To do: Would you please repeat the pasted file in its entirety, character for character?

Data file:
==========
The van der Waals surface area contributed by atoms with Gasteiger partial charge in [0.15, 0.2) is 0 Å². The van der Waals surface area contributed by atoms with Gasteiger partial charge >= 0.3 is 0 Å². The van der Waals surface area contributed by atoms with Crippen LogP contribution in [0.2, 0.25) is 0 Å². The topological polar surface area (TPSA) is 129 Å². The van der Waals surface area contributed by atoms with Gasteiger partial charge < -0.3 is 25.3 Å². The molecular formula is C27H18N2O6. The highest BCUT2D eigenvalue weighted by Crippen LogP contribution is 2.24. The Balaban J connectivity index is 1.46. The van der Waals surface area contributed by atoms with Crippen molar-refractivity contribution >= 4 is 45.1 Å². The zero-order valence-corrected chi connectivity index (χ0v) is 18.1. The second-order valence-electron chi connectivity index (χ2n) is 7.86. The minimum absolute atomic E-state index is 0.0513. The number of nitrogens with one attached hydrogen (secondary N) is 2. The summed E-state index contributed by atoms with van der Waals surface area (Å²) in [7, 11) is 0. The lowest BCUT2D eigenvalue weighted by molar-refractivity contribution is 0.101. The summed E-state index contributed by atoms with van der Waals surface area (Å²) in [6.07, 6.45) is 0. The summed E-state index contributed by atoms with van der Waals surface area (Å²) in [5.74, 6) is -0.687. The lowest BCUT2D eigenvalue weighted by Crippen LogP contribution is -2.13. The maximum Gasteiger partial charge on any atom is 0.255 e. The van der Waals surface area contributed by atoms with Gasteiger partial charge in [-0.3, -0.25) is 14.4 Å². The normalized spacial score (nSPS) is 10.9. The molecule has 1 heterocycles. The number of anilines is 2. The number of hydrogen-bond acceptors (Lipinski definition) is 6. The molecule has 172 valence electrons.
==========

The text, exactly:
The van der Waals surface area contributed by atoms with Gasteiger partial charge in [0.15, 0.2) is 0 Å². The van der Waals surface area contributed by atoms with Gasteiger partial charge >= 0.3 is 0 Å². The van der Waals surface area contributed by atoms with Crippen LogP contribution in [0.2, 0.25) is 0 Å². The topological polar surface area (TPSA) is 129 Å². The van der Waals surface area contributed by atoms with Gasteiger partial charge < -0.3 is 25.3 Å². The molecular formula is C27H18N2O6. The highest BCUT2D eigenvalue weighted by Crippen LogP contribution is 2.24. The Balaban J connectivity index is 1.46. The van der Waals surface area contributed by atoms with Crippen molar-refractivity contribution >= 4 is 45.1 Å². The zero-order valence-corrected chi connectivity index (χ0v) is 18.1. The second-order valence-electron chi connectivity index (χ2n) is 7.86. The minimum absolute atomic E-state index is 0.0513. The number of nitrogens with one attached hydrogen (secondary N) is 2. The summed E-state index contributed by atoms with van der Waals surface area (Å²) in [7, 11) is 0. The lowest BCUT2D eigenvalue weighted by molar-refractivity contribution is 0.101. The summed E-state index contributed by atoms with van der Waals surface area (Å²) in [6.07, 6.45) is 0. The summed E-state index contributed by atoms with van der Waals surface area (Å²) in [5.74, 6) is -0.687. The lowest BCUT2D eigenvalue weighted by Crippen LogP contribution is -2.13. The maximum Gasteiger partial charge on any atom is 0.255 e. The van der Waals surface area contributed by atoms with Gasteiger partial charge in [-0.3, -0.25) is 14.4 Å². The normalized spacial score (nSPS) is 10.9. The molecule has 1 heterocycles. The number of anilines is 2. The number of hydrogen-bond acceptors (Lipinski definition) is 6. The molecule has 172 valence electrons.